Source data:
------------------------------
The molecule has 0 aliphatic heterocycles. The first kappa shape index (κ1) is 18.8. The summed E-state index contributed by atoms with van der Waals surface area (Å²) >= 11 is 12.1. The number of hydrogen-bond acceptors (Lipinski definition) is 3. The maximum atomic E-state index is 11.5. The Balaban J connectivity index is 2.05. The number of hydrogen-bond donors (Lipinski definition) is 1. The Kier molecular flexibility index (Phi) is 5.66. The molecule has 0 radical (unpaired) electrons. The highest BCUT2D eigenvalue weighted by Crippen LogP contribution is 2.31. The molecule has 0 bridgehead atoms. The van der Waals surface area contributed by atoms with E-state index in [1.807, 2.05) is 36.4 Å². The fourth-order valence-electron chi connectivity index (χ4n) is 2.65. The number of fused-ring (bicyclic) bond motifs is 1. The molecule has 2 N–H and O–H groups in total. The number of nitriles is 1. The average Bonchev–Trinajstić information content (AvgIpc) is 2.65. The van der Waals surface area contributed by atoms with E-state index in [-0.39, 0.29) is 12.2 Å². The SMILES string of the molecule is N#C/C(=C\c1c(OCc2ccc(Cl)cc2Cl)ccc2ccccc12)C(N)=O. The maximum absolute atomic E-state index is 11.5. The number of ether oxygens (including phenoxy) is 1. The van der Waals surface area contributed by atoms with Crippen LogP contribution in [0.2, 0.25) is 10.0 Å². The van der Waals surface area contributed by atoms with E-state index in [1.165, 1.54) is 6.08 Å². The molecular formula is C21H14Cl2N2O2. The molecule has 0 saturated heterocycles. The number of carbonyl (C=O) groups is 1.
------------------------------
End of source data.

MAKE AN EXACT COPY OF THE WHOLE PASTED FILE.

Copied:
The molecule has 0 aliphatic heterocycles. The first kappa shape index (κ1) is 18.8. The summed E-state index contributed by atoms with van der Waals surface area (Å²) >= 11 is 12.1. The number of hydrogen-bond acceptors (Lipinski definition) is 3. The maximum atomic E-state index is 11.5. The Balaban J connectivity index is 2.05. The number of hydrogen-bond donors (Lipinski definition) is 1. The Kier molecular flexibility index (Phi) is 5.66. The molecule has 0 radical (unpaired) electrons. The highest BCUT2D eigenvalue weighted by Crippen LogP contribution is 2.31. The molecule has 0 bridgehead atoms. The van der Waals surface area contributed by atoms with E-state index in [1.807, 2.05) is 36.4 Å². The fourth-order valence-electron chi connectivity index (χ4n) is 2.65. The number of fused-ring (bicyclic) bond motifs is 1. The molecule has 2 N–H and O–H groups in total. The number of nitriles is 1. The average Bonchev–Trinajstić information content (AvgIpc) is 2.65. The van der Waals surface area contributed by atoms with E-state index in [-0.39, 0.29) is 12.2 Å². The SMILES string of the molecule is N#C/C(=C\c1c(OCc2ccc(Cl)cc2Cl)ccc2ccccc12)C(N)=O. The maximum absolute atomic E-state index is 11.5. The number of ether oxygens (including phenoxy) is 1. The van der Waals surface area contributed by atoms with Crippen LogP contribution in [0.2, 0.25) is 10.0 Å². The van der Waals surface area contributed by atoms with E-state index in [1.165, 1.54) is 6.08 Å². The molecular formula is C21H14Cl2N2O2. The molecule has 0 saturated heterocycles. The number of carbonyl (C=O) groups is 1.